Golden Boy promoter Richard Schaefer said he would have liked to make a fight between Mares and Donaire, or Mares against any of the Top Rank fighters. But, at least for now, neither side is budging from the cold-war mentality they're mired in.
So that leaves the 26-year-old Mares (23-0-1, 13 KOs) to face Morel (46-2, 33 KOs), who is a decade older than him and nowhere near his prime, during which he held a flyweight title from 2000 to 2003 (although he briefly held an interim bantamweight belt in 2010).
"I'm not worried and I'm not training any different because he's  years old," Mares said. "I'm not training less because he has more fights. I'm just training like I always train for any opponent. I just look at this fight like another fight. Another opponent, another fight. I've fought top opposition and I've been able to adjust to every fighter.
"That's just because of the way I train and the way I set myself mentally. I'm not concerned with my age, younger, older. I know he trains hard and I do expect a tough fight. None of that crosses my mind."
Morel, who was idle from 2005 to 2008 because he was in prison, said his age won't be a factor against Mares.
"Mares is a great fighter, but my age is nothing but a number," he said. "I'm in great shape, my speed is there and I have more power. I feel like nothing is going to stop me. I can guarantee you that age isn't catching up to me.
"Mares is not going to bring anything to the table that I haven't seen before. I'm a veteran, I've been doing this for a while and I've got to prove myself. Therefore, I've been training extremely hard and I'm not looking past this fight. It's going to be a great fight. It's do-or-die for me."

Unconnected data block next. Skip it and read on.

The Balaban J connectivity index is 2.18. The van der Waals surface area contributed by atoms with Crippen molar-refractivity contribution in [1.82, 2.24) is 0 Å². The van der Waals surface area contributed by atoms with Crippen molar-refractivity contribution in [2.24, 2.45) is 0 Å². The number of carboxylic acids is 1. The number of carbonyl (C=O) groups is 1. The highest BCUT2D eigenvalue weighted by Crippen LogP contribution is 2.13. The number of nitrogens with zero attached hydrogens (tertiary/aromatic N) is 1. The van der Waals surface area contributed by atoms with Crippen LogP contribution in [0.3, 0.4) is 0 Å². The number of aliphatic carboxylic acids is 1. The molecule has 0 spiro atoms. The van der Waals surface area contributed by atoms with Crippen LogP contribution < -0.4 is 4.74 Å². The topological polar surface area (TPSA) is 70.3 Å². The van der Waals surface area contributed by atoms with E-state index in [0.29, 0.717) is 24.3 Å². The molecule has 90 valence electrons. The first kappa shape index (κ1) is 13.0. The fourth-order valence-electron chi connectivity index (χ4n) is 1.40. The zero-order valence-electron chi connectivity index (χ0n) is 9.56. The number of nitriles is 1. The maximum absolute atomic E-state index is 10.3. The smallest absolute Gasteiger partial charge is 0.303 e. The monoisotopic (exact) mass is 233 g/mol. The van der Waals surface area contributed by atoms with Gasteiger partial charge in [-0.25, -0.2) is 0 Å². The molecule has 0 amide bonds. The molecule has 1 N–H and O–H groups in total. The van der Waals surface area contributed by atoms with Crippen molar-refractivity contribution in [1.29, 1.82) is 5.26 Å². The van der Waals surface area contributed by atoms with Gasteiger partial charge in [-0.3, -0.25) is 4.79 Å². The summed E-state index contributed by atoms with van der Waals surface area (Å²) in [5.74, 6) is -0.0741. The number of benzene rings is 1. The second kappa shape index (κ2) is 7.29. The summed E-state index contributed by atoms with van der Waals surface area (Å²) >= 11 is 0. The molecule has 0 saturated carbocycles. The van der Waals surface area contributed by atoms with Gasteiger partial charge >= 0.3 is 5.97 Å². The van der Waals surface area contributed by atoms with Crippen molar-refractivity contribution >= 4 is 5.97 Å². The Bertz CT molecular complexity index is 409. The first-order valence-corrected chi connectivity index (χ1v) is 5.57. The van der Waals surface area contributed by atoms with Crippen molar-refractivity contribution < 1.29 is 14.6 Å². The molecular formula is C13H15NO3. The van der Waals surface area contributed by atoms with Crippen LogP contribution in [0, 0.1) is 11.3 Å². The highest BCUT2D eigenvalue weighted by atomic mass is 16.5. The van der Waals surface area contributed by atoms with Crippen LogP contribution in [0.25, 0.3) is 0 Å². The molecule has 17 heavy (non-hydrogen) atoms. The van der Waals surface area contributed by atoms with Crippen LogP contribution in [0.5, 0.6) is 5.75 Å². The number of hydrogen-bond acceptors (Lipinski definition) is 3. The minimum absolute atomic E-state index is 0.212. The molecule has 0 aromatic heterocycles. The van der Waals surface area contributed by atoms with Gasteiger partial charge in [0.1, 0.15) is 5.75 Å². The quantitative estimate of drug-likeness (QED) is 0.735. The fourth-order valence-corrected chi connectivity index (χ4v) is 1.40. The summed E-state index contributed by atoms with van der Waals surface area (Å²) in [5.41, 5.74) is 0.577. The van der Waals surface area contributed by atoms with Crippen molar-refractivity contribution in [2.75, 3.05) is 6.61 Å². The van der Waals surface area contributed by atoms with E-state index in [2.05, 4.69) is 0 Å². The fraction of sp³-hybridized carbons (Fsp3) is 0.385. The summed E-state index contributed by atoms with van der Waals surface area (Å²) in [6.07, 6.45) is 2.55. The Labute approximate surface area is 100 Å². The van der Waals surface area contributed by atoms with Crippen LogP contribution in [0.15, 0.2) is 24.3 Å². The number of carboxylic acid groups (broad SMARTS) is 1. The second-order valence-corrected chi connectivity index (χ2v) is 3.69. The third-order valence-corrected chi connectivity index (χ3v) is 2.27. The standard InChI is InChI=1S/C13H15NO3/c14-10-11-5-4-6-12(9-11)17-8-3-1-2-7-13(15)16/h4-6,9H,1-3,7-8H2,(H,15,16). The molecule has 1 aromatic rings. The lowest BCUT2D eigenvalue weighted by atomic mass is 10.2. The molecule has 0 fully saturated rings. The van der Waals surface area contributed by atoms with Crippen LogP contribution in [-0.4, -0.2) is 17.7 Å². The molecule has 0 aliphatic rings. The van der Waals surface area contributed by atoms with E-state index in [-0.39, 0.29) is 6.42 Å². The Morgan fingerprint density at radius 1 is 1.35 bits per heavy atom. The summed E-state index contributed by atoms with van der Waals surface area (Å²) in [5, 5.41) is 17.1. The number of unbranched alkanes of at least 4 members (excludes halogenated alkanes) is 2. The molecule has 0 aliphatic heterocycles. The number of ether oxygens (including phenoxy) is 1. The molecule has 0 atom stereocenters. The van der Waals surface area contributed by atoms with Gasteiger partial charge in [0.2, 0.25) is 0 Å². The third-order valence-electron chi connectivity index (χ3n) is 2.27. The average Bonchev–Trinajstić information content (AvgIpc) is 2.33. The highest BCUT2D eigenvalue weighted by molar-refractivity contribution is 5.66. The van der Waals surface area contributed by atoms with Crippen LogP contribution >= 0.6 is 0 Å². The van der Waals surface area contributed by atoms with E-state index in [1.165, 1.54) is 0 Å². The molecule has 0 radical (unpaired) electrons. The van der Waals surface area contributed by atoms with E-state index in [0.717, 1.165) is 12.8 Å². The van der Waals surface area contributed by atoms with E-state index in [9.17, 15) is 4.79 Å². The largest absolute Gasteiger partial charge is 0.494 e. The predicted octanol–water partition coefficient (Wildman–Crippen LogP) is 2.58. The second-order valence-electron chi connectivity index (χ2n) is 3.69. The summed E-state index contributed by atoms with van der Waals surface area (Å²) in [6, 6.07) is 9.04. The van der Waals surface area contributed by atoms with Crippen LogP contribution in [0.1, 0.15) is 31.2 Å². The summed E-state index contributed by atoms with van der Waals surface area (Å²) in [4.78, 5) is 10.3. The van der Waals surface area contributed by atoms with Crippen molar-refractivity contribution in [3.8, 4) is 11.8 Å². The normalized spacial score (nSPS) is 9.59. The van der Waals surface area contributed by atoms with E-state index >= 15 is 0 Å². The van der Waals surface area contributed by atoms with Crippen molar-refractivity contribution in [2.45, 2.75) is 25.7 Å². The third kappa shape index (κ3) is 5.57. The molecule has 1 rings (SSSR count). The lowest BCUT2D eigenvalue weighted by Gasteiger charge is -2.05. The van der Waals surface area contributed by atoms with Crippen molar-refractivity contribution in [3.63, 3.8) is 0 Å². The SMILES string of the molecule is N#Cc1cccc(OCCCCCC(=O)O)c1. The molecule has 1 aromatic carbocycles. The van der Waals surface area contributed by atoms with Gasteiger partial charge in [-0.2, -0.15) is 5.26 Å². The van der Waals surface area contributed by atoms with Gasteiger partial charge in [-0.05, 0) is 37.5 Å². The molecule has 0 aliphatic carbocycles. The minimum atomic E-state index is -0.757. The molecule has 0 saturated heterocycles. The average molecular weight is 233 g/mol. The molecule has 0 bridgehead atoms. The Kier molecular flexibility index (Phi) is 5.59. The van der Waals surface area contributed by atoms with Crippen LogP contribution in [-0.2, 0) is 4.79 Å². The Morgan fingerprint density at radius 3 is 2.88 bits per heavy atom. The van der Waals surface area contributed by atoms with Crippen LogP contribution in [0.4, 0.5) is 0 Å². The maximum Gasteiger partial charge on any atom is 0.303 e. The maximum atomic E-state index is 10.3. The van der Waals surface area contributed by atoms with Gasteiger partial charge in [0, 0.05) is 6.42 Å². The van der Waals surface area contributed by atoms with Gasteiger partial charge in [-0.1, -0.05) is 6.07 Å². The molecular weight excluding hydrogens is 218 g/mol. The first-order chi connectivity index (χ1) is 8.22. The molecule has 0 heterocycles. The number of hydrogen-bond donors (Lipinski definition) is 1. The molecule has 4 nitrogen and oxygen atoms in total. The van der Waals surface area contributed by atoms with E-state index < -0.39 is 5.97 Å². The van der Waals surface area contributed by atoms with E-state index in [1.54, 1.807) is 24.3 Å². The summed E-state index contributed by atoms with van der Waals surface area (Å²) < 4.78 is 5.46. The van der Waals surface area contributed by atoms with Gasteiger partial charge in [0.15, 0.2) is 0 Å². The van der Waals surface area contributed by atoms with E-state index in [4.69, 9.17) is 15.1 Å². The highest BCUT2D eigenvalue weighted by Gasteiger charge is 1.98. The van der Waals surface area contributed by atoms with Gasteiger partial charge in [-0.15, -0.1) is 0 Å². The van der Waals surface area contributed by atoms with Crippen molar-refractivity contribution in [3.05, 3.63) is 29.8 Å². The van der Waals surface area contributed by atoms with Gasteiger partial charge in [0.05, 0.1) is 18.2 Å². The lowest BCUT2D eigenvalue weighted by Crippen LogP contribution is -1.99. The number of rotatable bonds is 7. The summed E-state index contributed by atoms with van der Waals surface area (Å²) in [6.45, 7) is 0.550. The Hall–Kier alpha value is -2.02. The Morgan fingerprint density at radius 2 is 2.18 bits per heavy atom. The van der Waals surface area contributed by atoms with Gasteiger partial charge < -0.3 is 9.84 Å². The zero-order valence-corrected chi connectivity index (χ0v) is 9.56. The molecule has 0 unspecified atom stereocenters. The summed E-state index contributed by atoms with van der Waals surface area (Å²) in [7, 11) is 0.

Still, Mares is a prohibitive favorite and Schaefer said that if he and Moreno both win their Saturday bouts, he would like to match the two fighters.
"I do believe that, in those weight classes, in no order, Mares, Donaire and Moreno are the three best guys," Schaefer said. "If [Top Rank's Bob] Arum doesn't want to be part of making a fight like Mares and Donaire, I will push for Mares-Moreno. I think the public wants to see fights where they don't know who is going to win. It's refreshing to see Mares and Moreno are willing to fight anyone. Mares has shown that in his last few fights.
"When he went into the bantamweight tournament, many people thought he was a bit too young and didn't have enough experience to be in that group, and obviously he won the tournament. So we're very excited about being able to promote him, because he is willing to fight anyone."
Moreno, who is coming off a lopsided decision against Darchinyan on Mares' last undercard in December, also has shown he will fight anybody. He, too, would like to face Donaire. But since Moreno is signed to Golden Boy and the promotional cold war also hampers that fight, he said he would fight the best possible opponent his team can get for him.
"That is a dream of mine," Moreno, through a translator, said of fighting Donaire. "I've been dreaming about it, thinking about it, and that is something I look forward to. Work my way up to 122 pounds, and fighting Nonito Donaire is definitely something that I have on my mind.
"[But] I don't pick opponents. Everybody that knows me knows I don't pick opponents. I let my promoter, my management and my team pick the opponents, and I just fight. To go up to 122 to fight Morel, to fight Mares and fight the best out there, that's my goal and that's what I'll do."